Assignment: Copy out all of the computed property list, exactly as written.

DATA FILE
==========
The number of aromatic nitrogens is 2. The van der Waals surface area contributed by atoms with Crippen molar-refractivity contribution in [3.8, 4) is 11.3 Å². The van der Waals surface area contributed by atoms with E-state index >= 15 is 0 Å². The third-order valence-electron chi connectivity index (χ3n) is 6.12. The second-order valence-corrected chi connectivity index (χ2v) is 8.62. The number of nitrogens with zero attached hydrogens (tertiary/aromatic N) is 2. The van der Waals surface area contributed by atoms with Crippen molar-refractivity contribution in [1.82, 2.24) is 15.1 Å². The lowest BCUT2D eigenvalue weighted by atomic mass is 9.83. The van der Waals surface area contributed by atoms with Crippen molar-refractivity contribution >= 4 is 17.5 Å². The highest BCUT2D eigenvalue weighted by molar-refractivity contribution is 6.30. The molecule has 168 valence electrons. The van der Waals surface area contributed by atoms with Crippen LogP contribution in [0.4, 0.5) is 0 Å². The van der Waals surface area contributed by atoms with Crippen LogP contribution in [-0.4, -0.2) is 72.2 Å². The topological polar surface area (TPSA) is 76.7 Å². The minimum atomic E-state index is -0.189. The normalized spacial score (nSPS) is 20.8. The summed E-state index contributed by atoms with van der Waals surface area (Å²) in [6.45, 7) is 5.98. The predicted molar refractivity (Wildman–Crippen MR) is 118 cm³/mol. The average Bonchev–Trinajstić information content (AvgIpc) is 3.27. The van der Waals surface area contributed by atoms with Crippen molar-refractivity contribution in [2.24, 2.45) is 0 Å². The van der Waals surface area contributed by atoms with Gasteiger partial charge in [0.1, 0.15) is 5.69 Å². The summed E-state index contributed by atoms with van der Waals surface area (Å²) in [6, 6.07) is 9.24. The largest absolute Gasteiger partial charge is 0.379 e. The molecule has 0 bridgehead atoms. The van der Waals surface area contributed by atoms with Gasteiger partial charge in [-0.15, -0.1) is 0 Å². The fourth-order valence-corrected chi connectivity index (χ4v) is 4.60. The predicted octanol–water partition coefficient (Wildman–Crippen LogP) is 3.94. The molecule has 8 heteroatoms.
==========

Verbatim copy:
The number of aromatic nitrogens is 2. The van der Waals surface area contributed by atoms with Crippen molar-refractivity contribution in [3.8, 4) is 11.3 Å². The van der Waals surface area contributed by atoms with E-state index >= 15 is 0 Å². The third-order valence-electron chi connectivity index (χ3n) is 6.12. The second-order valence-corrected chi connectivity index (χ2v) is 8.62. The number of nitrogens with zero attached hydrogens (tertiary/aromatic N) is 2. The van der Waals surface area contributed by atoms with Crippen molar-refractivity contribution in [1.82, 2.24) is 15.1 Å². The lowest BCUT2D eigenvalue weighted by atomic mass is 9.83. The van der Waals surface area contributed by atoms with Crippen molar-refractivity contribution >= 4 is 17.5 Å². The highest BCUT2D eigenvalue weighted by molar-refractivity contribution is 6.30. The molecule has 168 valence electrons. The van der Waals surface area contributed by atoms with Crippen LogP contribution in [0.4, 0.5) is 0 Å². The van der Waals surface area contributed by atoms with Crippen LogP contribution in [-0.4, -0.2) is 72.2 Å². The topological polar surface area (TPSA) is 76.7 Å². The minimum atomic E-state index is -0.189. The normalized spacial score (nSPS) is 20.8. The summed E-state index contributed by atoms with van der Waals surface area (Å²) in [6.45, 7) is 5.98. The predicted molar refractivity (Wildman–Crippen MR) is 118 cm³/mol. The average Bonchev–Trinajstić information content (AvgIpc) is 3.27. The van der Waals surface area contributed by atoms with Crippen molar-refractivity contribution in [2.24, 2.45) is 0 Å². The van der Waals surface area contributed by atoms with Gasteiger partial charge in [0.1, 0.15) is 5.69 Å². The summed E-state index contributed by atoms with van der Waals surface area (Å²) in [6, 6.07) is 9.24. The largest absolute Gasteiger partial charge is 0.379 e. The molecule has 0 bridgehead atoms. The van der Waals surface area contributed by atoms with Gasteiger partial charge in [-0.15, -0.1) is 0 Å². The fourth-order valence-corrected chi connectivity index (χ4v) is 4.60. The predicted octanol–water partition coefficient (Wildman–Crippen LogP) is 3.94. The molecule has 8 heteroatoms.